//Create a receive requesdt to see if there are any messages on the queue
var receiveMessageRequest = new ReceiveMessageRequest();
receiveMessageRequest.QueueUrl = queueUrl;

//Send the receive request and wait for the response
var response = amazonSQSClient.ReceiveMessageAsync(receiveMessageRequest).Result;

//If we have any messages available
if(response.Messages.Any())
{
    foreach(var message in response.Messages)
    {
        //Spit it out
        Console.WriteLine(message.Body);

        //Remove it from the queue as we don't want to see it again
        var deleteMessageRequest = new DeleteMessageRequest();
        deleteMessageRequest.QueueUrl = queueUrl;
        deleteMessageRequest.ReceiptHandle = message.ReceiptHandle;

        var result = amazonSQSClient.DeleteMessageAsync(deleteMessageRequest).Result;
    }
}

For more details, please refer “How Amazon SQS Queues Work” page. I have read documentation provided by amazon for SQS and believe me its really useful and all the things are very well documented.

I hope this will help !!!!

Override filters in ASP.NET Web API 2

You can now override which filters apply to a given action method or controller, by specifying an override filter. Override filters specify a set of filter types that should not run for a given scope (action or controller). This allows you to add global filters, but then exclude some from specific actions or controllers.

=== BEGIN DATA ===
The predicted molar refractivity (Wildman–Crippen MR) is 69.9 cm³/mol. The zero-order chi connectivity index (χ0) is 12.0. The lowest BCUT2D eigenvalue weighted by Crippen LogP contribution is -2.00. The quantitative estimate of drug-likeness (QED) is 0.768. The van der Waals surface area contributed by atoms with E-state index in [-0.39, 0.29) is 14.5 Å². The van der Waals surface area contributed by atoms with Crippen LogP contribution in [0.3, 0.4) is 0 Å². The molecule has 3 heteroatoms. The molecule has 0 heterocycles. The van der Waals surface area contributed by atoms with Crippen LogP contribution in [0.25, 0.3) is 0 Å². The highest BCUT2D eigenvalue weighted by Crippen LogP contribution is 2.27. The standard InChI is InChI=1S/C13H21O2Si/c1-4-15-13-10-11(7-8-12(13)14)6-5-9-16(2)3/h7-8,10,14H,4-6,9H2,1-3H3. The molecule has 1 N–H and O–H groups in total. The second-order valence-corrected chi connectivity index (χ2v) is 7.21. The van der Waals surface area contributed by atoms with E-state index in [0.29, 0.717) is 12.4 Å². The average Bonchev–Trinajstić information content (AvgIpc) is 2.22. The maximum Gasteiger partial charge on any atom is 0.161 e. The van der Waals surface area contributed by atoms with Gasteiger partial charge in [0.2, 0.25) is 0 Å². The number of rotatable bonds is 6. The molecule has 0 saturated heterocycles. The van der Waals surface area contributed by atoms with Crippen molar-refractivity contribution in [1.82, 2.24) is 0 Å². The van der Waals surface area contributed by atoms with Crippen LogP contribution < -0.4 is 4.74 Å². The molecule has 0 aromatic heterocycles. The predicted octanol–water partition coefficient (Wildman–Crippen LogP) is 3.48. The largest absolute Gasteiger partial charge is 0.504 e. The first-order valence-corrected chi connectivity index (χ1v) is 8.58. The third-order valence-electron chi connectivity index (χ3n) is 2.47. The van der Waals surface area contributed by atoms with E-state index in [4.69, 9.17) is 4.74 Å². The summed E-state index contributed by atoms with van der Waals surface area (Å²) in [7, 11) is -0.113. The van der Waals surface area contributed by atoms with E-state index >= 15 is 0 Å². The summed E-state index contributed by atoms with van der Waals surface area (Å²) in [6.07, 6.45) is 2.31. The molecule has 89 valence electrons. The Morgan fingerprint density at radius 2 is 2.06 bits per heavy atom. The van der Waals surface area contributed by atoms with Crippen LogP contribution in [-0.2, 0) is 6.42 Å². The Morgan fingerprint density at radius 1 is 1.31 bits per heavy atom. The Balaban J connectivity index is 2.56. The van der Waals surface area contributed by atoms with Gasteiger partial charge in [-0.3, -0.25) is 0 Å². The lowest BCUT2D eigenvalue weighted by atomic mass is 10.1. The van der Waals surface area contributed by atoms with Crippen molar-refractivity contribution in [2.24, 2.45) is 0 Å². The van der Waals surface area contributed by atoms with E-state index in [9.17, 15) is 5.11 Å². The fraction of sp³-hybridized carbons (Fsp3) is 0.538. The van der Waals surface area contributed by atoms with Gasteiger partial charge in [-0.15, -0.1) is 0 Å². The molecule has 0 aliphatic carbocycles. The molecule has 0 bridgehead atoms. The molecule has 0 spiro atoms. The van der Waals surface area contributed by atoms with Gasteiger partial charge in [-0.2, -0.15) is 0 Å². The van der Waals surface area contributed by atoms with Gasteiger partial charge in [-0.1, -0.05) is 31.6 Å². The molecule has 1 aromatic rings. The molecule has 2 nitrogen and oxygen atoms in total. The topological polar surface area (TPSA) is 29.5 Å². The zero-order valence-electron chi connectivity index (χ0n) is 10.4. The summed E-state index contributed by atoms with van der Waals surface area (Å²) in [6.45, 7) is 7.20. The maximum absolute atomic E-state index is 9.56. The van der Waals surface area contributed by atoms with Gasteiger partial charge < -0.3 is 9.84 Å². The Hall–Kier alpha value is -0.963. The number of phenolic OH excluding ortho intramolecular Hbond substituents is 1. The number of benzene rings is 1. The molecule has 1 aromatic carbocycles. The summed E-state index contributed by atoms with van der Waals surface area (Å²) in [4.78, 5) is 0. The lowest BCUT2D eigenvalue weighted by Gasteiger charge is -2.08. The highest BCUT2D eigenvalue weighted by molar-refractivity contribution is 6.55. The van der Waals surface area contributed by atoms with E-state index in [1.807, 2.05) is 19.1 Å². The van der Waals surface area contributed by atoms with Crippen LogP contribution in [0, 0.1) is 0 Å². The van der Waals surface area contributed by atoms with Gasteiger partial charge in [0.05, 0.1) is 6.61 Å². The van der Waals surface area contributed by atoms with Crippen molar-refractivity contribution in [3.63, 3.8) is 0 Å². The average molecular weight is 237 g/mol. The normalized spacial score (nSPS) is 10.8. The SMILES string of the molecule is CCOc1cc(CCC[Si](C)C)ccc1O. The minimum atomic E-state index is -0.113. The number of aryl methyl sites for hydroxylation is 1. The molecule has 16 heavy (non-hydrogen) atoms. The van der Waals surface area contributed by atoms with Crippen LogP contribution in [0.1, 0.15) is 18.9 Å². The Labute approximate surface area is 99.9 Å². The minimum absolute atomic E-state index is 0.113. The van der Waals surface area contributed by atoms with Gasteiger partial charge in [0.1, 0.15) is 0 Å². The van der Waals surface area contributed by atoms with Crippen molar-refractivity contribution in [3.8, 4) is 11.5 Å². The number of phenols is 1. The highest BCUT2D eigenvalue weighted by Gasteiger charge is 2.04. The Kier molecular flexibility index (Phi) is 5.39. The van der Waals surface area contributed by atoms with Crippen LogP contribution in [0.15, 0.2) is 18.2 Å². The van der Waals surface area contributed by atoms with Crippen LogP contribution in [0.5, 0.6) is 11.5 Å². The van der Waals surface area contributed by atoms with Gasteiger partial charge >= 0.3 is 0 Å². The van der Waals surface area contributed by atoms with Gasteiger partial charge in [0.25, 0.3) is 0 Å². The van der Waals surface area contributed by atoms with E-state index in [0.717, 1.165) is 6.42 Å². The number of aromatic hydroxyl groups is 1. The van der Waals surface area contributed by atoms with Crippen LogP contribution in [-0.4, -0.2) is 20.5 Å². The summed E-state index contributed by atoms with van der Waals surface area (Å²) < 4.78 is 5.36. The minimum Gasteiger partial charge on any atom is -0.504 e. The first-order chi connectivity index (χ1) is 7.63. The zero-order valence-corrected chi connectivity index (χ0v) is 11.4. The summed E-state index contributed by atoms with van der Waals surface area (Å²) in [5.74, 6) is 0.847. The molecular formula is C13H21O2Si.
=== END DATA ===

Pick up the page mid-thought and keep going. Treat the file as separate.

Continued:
Key Features

  • Override filters disable higher-scoped filters of a given type.
  • Use an override when you want to vary the filter pipeline for a single action method so that controller-level and global filters won’t be executed.
  • Override filters do not affect filters applied at the same scope.

The Built-in Override Filter Attributes are

  • OverrideAuthenticationFilters – Prevents authentication filters from being executed
  • OverrideAuthorizationFilters – Prevents authorization filters from being executed
  • OverrideActionFilters – Prevents action filters from being executed
  • OverrideExceptionFilters – Prevents exception filters from being executed

Let us understand this with some example, how we can override Authorization Filter.

Example-1 : Overriding Controller wide Authorization

I applied an authorization filter to the Employee controller so that it applies to all of the action methods and then applies the OverrideAuthorizationFilters attribute to disable authorization for one of them.


using System.Collections.Generic;
using System.Linq;
using System.Web.Http;
using System.Net;
using System;

namespace WEBAPI2Demo.Controllers
{
    public class Employee
    {
        public int EmployeeID { get; set; }
        public string FirstName { get; set; }
        public string  LastName { get; set; }
    }

    [Authorize(Roles = "admins")]
    public class EmployeeController : ApiController
    {
         private static List<Employee> employees = new List<Employee>
	 { 

		new Employee { EmployeeID = 1, FirstName = "Sandeep", LastName = "Ramani" }